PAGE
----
Residents call for gas-power tool ban and anti-speeding measures

Public hearing set to opt out of marijuana sale


The village held a meeting on Aug. 23, where a number of items were discussed and several resolutions were passed by the board. A public hearing was set to discuss the village opting out of cannabis legislation, and residents of the village also spoke about two issues of concern: environmental and noise pollution caused by commercial landscaping and speeding cars on residential roads.

A public hearing for the regulation of certain licensed home improvement contractors drew commentary from some residents. The proposal, which passed unanimously, will require landscapers and home improvement providers to be registered with the village and to be regulated, according to Bob Rosenberg, Bellport Village trustee, who researched the plan. The proposal also sets a time limit for work to be done, from 8 a.m. to 6 p.m., Monday to Saturday.

Some residents said the proposal doesn’t go far enough. Resident Janet Kraynak and others at the meeting want to see Bellport Village commit to being green when it comes to the tools commercial landscapers use in the village. Kraynak said that other villages have banned gas-powered landscaping equipment—and it’s becoming a national trend, such as in the case of Southampton Village, which in 2019, changed its code to ban gas-powered leaf blowers. Kraynak cited environmental studies on gas-powered lawn blowers and hedge clippers, as well as health impacts the machinery has to people who come close to it.

Kraynak and some of the other residents asked the board to act faster, but the board pushed back, stating that when it comes to this type of regulation, their plan is to act slowly.

“We want to make the change, but we want to do it in a way that we don’t have to go back and change it,” said Rosenberg.

No future events were scheduled, but the board called the regulation a first step.

Residents also spoke about speeding cars on residential streets. Thomas Schultz addressed the board, urging them to calm traffic in the village.

“It’s not only a safety issue, it’s also a quality-of-life issue,” he said.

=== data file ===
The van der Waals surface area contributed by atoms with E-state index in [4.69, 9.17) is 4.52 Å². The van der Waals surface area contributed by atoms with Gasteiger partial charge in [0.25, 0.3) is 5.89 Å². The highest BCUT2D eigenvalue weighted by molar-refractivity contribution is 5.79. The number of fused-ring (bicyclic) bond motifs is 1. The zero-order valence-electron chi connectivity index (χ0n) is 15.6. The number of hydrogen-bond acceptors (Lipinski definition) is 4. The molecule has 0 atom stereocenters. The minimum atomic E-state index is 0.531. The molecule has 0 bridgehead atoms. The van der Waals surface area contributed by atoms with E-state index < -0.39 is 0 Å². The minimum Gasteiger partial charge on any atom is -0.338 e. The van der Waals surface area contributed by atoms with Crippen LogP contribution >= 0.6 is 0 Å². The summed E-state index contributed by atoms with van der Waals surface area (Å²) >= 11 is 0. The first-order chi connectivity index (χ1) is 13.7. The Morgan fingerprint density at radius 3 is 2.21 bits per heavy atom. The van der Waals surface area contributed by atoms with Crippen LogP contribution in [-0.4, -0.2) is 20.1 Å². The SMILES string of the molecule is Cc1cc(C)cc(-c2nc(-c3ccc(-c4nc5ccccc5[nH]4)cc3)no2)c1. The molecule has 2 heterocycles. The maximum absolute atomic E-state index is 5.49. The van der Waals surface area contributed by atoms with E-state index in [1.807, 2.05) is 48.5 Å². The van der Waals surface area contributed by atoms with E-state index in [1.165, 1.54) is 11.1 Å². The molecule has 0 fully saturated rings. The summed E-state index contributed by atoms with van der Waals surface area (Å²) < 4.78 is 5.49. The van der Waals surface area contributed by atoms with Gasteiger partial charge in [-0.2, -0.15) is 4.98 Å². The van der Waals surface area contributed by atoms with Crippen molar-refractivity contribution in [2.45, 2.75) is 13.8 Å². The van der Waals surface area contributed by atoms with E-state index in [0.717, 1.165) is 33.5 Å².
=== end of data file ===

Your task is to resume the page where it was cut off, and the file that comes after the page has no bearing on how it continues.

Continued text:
Schultz referred to cars that speed down Country Club Road and other residential streets like Bellport Lane. Other residents took to the microphone to say that they, too, experienced speeding cars on their streets.

“I can hear a car speeding before it even gets near my house,” said Schultz. 

Schultz spoke about a police study that was done for one hour on his road, but said the police officer was there during a time that was “off peak” and that the worst speeding happens at different times. Either way, Schultz said that the officer found that 44 percent of cars that travelled down Country Club Road were speeding.

Bellport Village mayor Raymond Fell said a new radar sign may provide at least part of a solution. Later in the meeting, the board passed a resolution allowing for a $10,360 radar sign to be purchased. The sign can record the time and the speed a car is traveling; however, it doesn’t record the car’s license plate number. The radar sign is on a trailer, so it can be moved to different parts of the village.

For Bellport Village board member Mike Ferrigno, the radar sign is at least a start to figure out where traffic and speed issues exist.

“We can only get the police down there at certain times,” he said, in regard to requesting police presence on residential streets.

Ferrigno added that the new reader will allow the village to record times and speeds when and where they need to.

Later in the meeting, a public hearing to opt out of cannabis legislation was scheduled for Sept. 27.

“This is a state law, whether you opt in or opt out,” said Fell.

Opting out means that cannabis can’t be sold in the village’s business district. Fell also pointed out that if the village opts out, they’ll be able to change their mind down the road; but if they opt in, it’s a done deal and they won’t be able to opt out in the future.

“The village is being cautious and intends to opt out,” said Fell.

Also, the village is approved to put its 1977 Thomas Marine DPW workboat up for sale. Lastly, the village accepted a donation of $18,000 from the Bellport Village Program Fund for a slide and merry-go-round that will go up in Mother’s Park.  


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